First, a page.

Sunday, October 30, 2005

The Eve

On the eve of an important holiday, I pause to offer this:

Don't forget the candy.

I'm not sure why, but my family observed Halloween. This is unusual because of all the holidays that are inflicted upon us by the consumer-driven society that we live in; my parents were pretty level-headed. Sure, we'd have a nice meal on Thanksgiving and exchanged gifts, (which never came from Santa), on Christmas; but outside of that, Halloween was it. I can only remember one Easter basket--which I only got because my folks were out of town and I was staying with a friend (my Mom's contribution to the booty was a toothbrush). We didn’t hang hearts in February or shamrocks in March. There were no trips to the cemetery on Memorial Day and I know for a fact that I did yard work on Labor Day. We never had a flag to fly on Flag Day, I don’t think we ever celebrated Arbor day with a young sapling and the only thing different on a 4th of July bar-be-que from any other was my brother and I got to blow stuff up (cool holiday, btw).

So why do I remember on multiple occasions our house being decorated with tombstones while costume-clad revelers bobbed for apples and played pin-the-nose-on-the-jack-o-lantern? If a Christian family is going to skip a holiday, why wouldn’t be the one invented by the devil himself? I can only offer an answer by way of my annual fascination for the individually-wrapped bits-of-goodness that for some reason I cannot resist.

Most of the year I am candy-immune—it just doesn’t call to me. However, when the harvest season comes I am lured by those little, colorful sirens to partake of delights I would never consider. Mr. Goodbar? Sure. Take 5? Never had it, give me 2. Mix in some old favorites like M&Ms and Sweet Tarts and I’ll tell you why we celebrated Halloween—Candy.

Free candy too, put on a costume and walk the streets and people just give it to you. When I got too old, I’d dress up my younger brothers and take them trick-or-treating. Then, as compensation for my service, I’d garnish a percentage of their loot. A trick I’m sure I learned from my Mom. Who, in her wisdom overlooked much of the don’t-let-your-kids-out-on-Halloween-they’ll-be-sacrificing-cats talk, and let us have candy.

So for the record I will reiterate:

Don't forget the candy.

  • The average consumer celebrating Halloween will spend $48.48 on merchandise, up from $43.57 last year.

  • Candy remains a holiday staple and the largest spending category at $1.16 billion. The average person plans to spend $18.07 on sweets and 94.6 percent of consumers planning to purchase in that category.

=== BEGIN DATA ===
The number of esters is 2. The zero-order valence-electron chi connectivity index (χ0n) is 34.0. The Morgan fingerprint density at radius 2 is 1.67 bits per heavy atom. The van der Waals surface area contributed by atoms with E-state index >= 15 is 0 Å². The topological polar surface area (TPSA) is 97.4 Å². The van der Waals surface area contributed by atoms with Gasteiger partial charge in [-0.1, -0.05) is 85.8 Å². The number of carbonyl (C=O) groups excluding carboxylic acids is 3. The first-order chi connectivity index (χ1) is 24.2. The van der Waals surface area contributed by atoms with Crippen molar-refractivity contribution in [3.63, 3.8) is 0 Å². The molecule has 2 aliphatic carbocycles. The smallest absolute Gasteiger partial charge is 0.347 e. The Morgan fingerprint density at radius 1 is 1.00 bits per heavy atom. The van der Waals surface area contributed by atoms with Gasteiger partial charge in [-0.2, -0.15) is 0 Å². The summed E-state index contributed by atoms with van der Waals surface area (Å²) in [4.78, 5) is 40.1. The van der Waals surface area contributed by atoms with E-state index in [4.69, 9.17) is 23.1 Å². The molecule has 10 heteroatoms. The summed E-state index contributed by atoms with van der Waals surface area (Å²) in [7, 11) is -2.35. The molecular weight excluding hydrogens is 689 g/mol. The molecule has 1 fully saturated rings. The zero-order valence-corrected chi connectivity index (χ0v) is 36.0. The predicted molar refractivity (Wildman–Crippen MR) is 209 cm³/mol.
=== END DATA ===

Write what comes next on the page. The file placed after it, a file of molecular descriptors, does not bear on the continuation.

• Halloween maintains its spot as one of the biggest decorating holidays of the year, second only to Christmas. 59.8 percent of consumers plan to purchase decorations and 47 percent expect to decorate their home or yard. Consumers will spend approximately $840 million on decorations.

  • Halloween remains the sixth-largest spending holiday after: Winter Holidays ($435.3 billion estimated), Valentine's Day ($13.19 billion), Easter ($9.6 billion), Mother's Day ($11.43 billion), and Father's Day ($8.23 billion). Because it is not a gift-giving holiday or an apparel holiday, it ranks lower than other annual holidays in terms of spending.

  • Costumes are the second largest spending category behind candy. Consumers will spend approximately $1.15 billion on costumes, with 53.3 percent of consumers planning to buy a costume for Halloween. The average consumer will spend $31.88 on Halloween costume purchases.

  • 3.78 million children plan to dress up as a princess on Halloween, making it the most popular Halloween costume for kids this year.

Source: National Retail Federation 2005 Halloween Consumer Intentions and Actions Survey

Thursday, October 27, 2005

Peering From the Foxhole

I’ve been working on a big photo project for a friend the past few days and it seems like old times. I’d almost forgotten what it was like to watch the sun go down and then come back up all from the same seat. Not fun, but every now and then you have to pick up a weapon and stand a post, I just happened to draw the night watch.

Son, we live in a world that has walls. And those walls have to be guarded by men with guns. Who's gonna do it? You? You, Lt. Weinberg? I have a greater responsibility than you can possibly fathom. You weep for Santiago and you curse the marines. You have that luxury. You have the luxury of not knowing what I know: That Santiago's death, while tragic, probably saved lives. And my existence, while grotesque and incomprehensible to you, saves lives.
You don't want the truth. Because deep down, in places you don't talk about at parties, you want me on that wall. You need me on that wall.